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Proc Natl Acad Sci U S A. 2001 Jan 16;98(2):421-6. Epub 2001 Jan 2.

A dietary source of coenzyme Q is essential for growth of long-lived Caenorhabditis elegans clk-1 mutants.

Author information

1
Department of Chemistry and Biochemistry and the Molecular Biology Institute, University of California, Los Angeles, CA 90095-1569, USA.

Abstract

Mutations in the clk-1 gene of the nematode Caenorhabditis elegans result in slowed development, sluggish adult behaviors, and an increased lifespan. CLK-1 is a mitochondrial polypeptide with sequence and functional conservation from human to yeast. Coq7p, the Saccharomyces cerevisiae homologue, is essential for ubiquinone (coenzyme Q or Q) synthesis and therefore respiration. However, based on assays of respiratory function, it has been reported that the primary defect in the C. elegans clk-1 mutants is not in Q biosynthesis. How do the clk-1 mutant worms have essentially normal rates of respiration, when biochemical studies in yeast suggest a Q deficiency? Nematodes are routinely fed Escherichia coli strains containing a rich supply of Q. To study the Q synthesized by C. elegans, we cultured worms on an E. coli mutant that lacks Q and found that clk-1 mutants display early developmental arrest from eggs, or sterility emerging from dauer stage. Provision of Q-replete E. coli rescues these defects. Lipid analysis showed that clk-1 worms lack the nematode Q(9) isoform and instead contain a large amount of a metabolite that is slightly more polar than Q(9). The clk-1 mutants also have increased levels of Q(8), the E. coli isoform, and rhodoquinone-9. These results show that the clk-1 mutations result in Q auxotrophy evident only when Q is removed from the diet, and that the aging and developmental phenotypes previously described are consistent with altered Q levels and distribution.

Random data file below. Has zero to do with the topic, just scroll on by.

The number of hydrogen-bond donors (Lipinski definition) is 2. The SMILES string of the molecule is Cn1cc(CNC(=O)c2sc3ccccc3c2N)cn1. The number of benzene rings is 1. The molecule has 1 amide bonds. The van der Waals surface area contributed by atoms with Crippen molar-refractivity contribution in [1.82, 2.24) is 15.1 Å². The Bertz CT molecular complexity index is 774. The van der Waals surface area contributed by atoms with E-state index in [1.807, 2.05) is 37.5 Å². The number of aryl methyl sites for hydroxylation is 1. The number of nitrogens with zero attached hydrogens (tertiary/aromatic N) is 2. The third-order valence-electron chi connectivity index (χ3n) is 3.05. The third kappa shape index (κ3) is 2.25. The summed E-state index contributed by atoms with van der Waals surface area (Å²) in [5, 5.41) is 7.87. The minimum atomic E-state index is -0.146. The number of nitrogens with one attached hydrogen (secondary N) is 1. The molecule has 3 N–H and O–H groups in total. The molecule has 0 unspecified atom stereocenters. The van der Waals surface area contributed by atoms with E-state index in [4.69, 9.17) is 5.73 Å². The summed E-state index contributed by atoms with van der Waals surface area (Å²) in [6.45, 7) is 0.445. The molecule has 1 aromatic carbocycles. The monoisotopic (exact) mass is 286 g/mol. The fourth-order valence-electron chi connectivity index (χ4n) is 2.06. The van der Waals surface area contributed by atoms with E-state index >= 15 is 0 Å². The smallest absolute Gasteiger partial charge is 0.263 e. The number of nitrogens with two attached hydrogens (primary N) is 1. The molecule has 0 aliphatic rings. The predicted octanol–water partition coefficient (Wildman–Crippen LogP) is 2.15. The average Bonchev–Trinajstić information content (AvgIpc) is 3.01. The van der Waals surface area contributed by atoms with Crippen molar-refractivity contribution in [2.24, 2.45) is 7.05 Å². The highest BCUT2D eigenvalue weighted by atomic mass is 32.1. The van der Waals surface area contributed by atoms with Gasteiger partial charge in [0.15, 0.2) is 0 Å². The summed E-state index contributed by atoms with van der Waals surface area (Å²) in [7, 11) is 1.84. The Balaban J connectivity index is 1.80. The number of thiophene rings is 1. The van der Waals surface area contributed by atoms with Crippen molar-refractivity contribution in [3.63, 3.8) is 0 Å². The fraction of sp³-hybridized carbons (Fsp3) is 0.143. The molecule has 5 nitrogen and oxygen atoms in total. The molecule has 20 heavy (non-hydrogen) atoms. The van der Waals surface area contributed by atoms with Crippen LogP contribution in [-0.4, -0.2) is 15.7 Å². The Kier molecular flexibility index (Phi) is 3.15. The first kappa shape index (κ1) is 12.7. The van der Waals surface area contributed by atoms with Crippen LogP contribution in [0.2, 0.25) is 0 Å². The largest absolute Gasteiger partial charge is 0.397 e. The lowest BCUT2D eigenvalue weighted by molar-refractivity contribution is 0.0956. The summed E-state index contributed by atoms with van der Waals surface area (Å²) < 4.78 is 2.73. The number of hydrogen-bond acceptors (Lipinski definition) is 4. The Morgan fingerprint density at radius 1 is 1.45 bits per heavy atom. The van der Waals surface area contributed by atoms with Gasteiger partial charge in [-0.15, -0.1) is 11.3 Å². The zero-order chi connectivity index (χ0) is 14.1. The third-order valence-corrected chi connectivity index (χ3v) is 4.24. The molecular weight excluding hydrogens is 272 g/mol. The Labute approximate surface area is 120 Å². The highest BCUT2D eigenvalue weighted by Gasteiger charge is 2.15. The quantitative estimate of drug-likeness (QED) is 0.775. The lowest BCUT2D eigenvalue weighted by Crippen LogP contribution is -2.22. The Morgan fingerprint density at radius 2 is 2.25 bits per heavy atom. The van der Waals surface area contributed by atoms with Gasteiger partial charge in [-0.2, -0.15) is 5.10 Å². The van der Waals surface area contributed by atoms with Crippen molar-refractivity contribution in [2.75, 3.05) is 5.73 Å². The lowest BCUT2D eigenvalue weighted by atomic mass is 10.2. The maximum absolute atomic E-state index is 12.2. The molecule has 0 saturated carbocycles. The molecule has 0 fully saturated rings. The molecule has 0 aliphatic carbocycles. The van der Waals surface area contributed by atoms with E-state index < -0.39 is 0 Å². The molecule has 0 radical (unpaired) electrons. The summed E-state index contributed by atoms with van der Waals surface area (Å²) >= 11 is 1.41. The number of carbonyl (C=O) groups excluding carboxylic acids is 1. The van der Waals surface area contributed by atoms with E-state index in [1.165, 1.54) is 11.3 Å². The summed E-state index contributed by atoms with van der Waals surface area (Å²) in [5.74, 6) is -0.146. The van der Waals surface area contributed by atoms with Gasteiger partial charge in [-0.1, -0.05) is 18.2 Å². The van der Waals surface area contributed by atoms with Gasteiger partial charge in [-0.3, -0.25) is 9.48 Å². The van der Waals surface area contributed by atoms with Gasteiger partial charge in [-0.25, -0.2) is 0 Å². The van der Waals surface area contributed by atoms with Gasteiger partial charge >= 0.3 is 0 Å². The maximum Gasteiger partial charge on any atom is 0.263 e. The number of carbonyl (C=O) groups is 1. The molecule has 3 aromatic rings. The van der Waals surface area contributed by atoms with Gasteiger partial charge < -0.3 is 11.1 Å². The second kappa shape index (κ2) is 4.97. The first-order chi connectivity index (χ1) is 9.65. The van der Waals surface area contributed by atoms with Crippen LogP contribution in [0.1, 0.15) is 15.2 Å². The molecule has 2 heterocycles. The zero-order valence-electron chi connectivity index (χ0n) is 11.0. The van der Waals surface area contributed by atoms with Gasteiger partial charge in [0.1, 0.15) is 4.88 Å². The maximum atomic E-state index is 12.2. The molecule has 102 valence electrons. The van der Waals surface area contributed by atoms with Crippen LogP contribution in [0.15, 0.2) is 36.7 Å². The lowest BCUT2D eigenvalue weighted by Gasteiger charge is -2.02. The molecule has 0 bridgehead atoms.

PMID:
11136229
PMCID:
PMC14601
DOI:
10.1073/pnas.021337498
[Indexed for MEDLINE]
Free PMC Article

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